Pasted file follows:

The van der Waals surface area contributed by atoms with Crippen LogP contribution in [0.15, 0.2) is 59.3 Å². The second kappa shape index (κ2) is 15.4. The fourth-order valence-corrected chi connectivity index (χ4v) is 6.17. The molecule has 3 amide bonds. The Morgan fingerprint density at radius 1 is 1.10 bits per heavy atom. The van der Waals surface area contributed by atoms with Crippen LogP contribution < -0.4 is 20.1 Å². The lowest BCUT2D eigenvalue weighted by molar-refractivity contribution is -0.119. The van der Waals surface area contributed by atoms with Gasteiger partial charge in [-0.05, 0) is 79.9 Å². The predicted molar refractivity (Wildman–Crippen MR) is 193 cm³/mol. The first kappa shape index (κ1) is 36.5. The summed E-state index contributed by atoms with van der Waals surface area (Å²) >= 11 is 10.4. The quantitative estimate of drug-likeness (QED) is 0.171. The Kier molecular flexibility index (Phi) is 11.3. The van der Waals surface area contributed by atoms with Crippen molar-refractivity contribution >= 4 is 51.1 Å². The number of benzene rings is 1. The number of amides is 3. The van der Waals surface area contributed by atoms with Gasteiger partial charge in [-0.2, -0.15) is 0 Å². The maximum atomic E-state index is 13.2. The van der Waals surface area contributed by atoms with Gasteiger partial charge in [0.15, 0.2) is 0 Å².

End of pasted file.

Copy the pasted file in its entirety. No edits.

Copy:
The van der Waals surface area contributed by atoms with Crippen LogP contribution in [0.15, 0.2) is 59.3 Å². The second kappa shape index (κ2) is 15.4. The fourth-order valence-corrected chi connectivity index (χ4v) is 6.17. The molecule has 3 amide bonds. The Morgan fingerprint density at radius 1 is 1.10 bits per heavy atom. The van der Waals surface area contributed by atoms with Crippen LogP contribution < -0.4 is 20.1 Å². The lowest BCUT2D eigenvalue weighted by molar-refractivity contribution is -0.119. The van der Waals surface area contributed by atoms with Gasteiger partial charge in [-0.05, 0) is 79.9 Å². The predicted molar refractivity (Wildman–Crippen MR) is 193 cm³/mol. The first kappa shape index (κ1) is 36.5. The summed E-state index contributed by atoms with van der Waals surface area (Å²) >= 11 is 10.4. The quantitative estimate of drug-likeness (QED) is 0.171. The Kier molecular flexibility index (Phi) is 11.3. The van der Waals surface area contributed by atoms with Crippen molar-refractivity contribution >= 4 is 51.1 Å². The number of benzene rings is 1. The number of amides is 3. The van der Waals surface area contributed by atoms with Gasteiger partial charge in [-0.2, -0.15) is 0 Å². The maximum atomic E-state index is 13.2. The van der Waals surface area contributed by atoms with Gasteiger partial charge in [0.15, 0.2) is 0 Å².